Sep 04 2014
Daily News Flash with Arun Gupta on Report on Torture in Mexico, DOJ Investigation of Ferguson PD, and WHO Stats on Suicide
Uprising’s guest expert Arun Gupta, Journalist and regular contributor to the Guardian, In These Times, The Progressive, and Truthout, and co-founder of the Occupied Wall Street Journal and the Indypendent, analyzes today’s news headlines:
Amnesty International has released a new report on horrific torture and abuse – in Mexico. The new report by Amnesty, details practices of Mexican police, who under the cover of fighting drug cartels, have sharply increased their use of water boarding, electrocution, and other acts of humiliation and pain as well as the eliciting of false confessions. Between 2010 and 2013, the National Human Rights Commission in Mexico took in more than 7000 reports of torture and abuse. Amnesty’s report has found that none of the perpetrators were ever convicted. The report is the latest in a series of investigations by rights groups examining the impunity of Mexico’s law enforcement agencies. Click here for an Al Jazeera America report on the story.
Speaking of impunity among law enforcement agencies, here in the US, the Justice Department has announced it will investigate the Ferguson Police Department in Missouri, where some of the most significant protests against police brutality in recent years took place in the wake of 18 year old Michael Brown’s killing by officer Darren Wilson. The DOJ had already announced it would investigate the Brown case, but now has apparently decided to look into the pattern of widespread and disproportionate police targeting of Ferguson’s majority black residents. Click here for a Guardian newspaper article about the story.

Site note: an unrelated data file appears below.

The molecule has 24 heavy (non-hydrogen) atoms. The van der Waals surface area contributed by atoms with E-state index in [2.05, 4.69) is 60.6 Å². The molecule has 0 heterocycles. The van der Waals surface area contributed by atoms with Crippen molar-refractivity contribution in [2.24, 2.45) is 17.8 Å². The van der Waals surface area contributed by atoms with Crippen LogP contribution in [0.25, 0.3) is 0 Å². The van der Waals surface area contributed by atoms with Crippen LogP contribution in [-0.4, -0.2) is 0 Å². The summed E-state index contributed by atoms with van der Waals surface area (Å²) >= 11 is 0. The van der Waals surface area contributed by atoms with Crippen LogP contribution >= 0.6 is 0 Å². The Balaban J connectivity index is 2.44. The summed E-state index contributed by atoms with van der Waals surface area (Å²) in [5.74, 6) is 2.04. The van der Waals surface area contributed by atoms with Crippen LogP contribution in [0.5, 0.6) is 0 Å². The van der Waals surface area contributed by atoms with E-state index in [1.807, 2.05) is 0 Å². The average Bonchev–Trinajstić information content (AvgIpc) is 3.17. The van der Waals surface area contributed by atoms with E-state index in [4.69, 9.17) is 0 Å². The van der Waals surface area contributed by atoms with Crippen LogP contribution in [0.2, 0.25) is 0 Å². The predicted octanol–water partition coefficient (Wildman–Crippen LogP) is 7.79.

The World Health Organization has just released its first ever comprehensive global report on suicide, concluding that every 40 seconds, someone somewhere in the world kills themselves. That translates into 800,000 people killing themselves each year. The number is a likely underestimate because it relies on countries self-reporting and many countries do not keep a strict count. The report also found that criminalizing suicide seems to do little to deter it. The majority of suicides take place in poorer countries, indicating the obvious correlation between poverty and the kind of depression that leads to suicide. But culture and conflict also plays a role. Click here for a Guardian newspaper article about the story.